From bird songs to dog barks, numerous studies have looked into the nuances of animal communications. However, very little is known about how, or even if, the world’s flora may communicate with each other. Some recent research has shed light on the ways trees use pheromones to ‘talk,’ with one even dubbing the communication network a “wood-wide-web,” but precisely if and how their undersea cousins, the coral, might communicate has more or less remained a mystery.
Now, a standout young researcher has shown how the genetic profile of corals seems to indicate that not only do these living ocean forests indeed communicate with each other, but this communication may actually be in the form of sound.
“Many organisms that live in coral reefs perceive sound and use it to find their way to the reefs,” the press release announcing the research states. “Based on this information, the researchers decided to look for the presence of genes related to the reception and/or emission of sound in the coral Cyphastrea.”
Background: Talking to Corals?
Although coral reefs make up less than 1% of the ocean floor, these unique life forms support 25% of all marine life worldwide. They also provide food and income for people in over 100 countries, making them one of Earth’s most important plant species. Unfortunately, for all of their inherent value, very little is known about how these complex living systems communicate, or if they do at all.
To better understand how such interactions might occur, a young researcher named Camila Rimoldi Ibanez, who is finishing a dual-enrollment program at South Florida State College to earn her AA college degree and her high-school diploma simultaneously, looked into the previous research in plant communication for clues.
“Land plant species have been recognized for communicating in several different ways,” Rimoldi Ibanez told The Debrief in an email. “[They do this] through ultrasonic sounds in the roots, gases through the leaves, chemical signals through the roots, and the Mycorrhizal fungus network.”
Analysis: Plant Communication Is Essential to Understanding Our Environment
Armed with a basic understanding of how plants communicate on land and operating under the watchful eye of James Hawker, Ph.D., the dean of arts and sciences at South Florida State College, Rimaldi Ibanez used a type of DNA sequencing called Polymerase Chain Reaction (PCR) amplification to decipher how underwater flora may pass information to one another. And what she found was not a tree-like pheromone communication network, but instead a pair of clues hinting at a potential ability to send and receive sound.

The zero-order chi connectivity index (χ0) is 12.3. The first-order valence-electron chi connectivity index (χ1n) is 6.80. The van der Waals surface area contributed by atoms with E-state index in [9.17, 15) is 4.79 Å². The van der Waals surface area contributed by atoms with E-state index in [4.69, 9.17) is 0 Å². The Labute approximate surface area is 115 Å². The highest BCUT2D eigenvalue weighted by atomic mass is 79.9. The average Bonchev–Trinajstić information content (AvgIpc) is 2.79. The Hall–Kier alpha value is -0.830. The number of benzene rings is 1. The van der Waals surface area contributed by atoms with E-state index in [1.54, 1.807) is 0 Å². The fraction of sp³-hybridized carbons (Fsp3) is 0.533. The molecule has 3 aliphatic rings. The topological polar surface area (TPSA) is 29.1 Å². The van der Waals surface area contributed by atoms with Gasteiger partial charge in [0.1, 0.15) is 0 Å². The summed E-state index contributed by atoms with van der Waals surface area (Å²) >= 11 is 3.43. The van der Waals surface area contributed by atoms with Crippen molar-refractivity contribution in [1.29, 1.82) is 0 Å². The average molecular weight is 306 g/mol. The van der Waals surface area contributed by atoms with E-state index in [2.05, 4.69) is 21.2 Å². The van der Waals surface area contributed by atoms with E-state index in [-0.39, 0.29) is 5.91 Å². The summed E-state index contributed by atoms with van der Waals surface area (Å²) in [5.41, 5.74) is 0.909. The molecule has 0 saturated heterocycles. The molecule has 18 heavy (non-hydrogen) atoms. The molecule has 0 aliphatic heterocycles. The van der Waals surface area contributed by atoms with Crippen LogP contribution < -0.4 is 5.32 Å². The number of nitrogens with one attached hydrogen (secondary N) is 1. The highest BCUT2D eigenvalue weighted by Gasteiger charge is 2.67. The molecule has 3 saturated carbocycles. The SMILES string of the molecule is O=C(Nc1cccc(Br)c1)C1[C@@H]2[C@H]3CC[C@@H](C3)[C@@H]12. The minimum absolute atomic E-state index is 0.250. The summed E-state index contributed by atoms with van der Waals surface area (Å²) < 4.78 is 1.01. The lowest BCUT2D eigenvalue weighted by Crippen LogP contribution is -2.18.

“Using PCR amplification,” the study’s release states, “the researchers found probable evidence that two of the four genes they examined may be present in coral DNA. The genes they found — TRPV and FOLH-1 — are used for sound emission or reception in sea anemones and freshwater polyps, respectively.”
Rimoldi Ibanez presented these exciting results at the April 2021 American Society for Biochemistry and Molecular Biology annual meeting during the virtual Experimental Biology (EB) 2021 section.
When asked what types of things Corals may try to say to each other if they do indeed possess even a rudimentary ability to “talk,” Rimoldi Ibanez told The Debrief, “this has yet to be researched, [but if] it is similar to plants, they most likely communicate about possible dangers, resources, or other information.”
Asked if human-made sounds in the world’s oceans may be contributing to things like coral distress or even bleaching, she noted this process is not currently understood and represents a critically needed area of future research.
“[H]opefully, more evidence can be gathered for how critical sounds are in our marine ecosystems,” she said. “I cannot say from what is known now that sound pollution may be causing coral distress or bleaching, but considering the effects seen of sound pollution in other environments, it is possible.”
Outlook: Are those Corals throwing some serious shade at us?
As to what is next in the relatively new field of plant communication, especially in underwater species, Rimoldi Ibanez told The Debrief that she sees several ways her results could aid future efforts.
“There are many ways this research could continue, [including] further identifying how coral may communicate and what/ why they are doing so. There is also the restoration part of it, in which we should try to see how this information could be beneficial to help restore corals. Lastly, as evidence is gathered, it is vital that it becomes public to society and policymakers.”
Given how impressive this level of work is for a student her age, Rimoldi Ibanez is surprisingly level-headed when discussing the importance of her findings, particularly when measured against a larger effort to protect all of the ocean’s numerous natural resources.
“Although research plays a major role,” she told The Debrief, “so does each individual. Every action that you take can positively or negatively impact the health of our oceans. So even if you do not get involved in marine research, please pick up any trash you see, use reusable items, and try to lead a sustainable lifestyle overall.”
Not surprisingly, especially when considering that her research and results are almost as impressive as her academic achievements, it may be the final piece of wisdom Rimoldi Ibanez shared in her email to The Debrief that was the most significant of all.
“Through the combination of science and society, we can accomplish anything.”
Follow and connect with author Christopher Plain on Twitter: @plain_fiction
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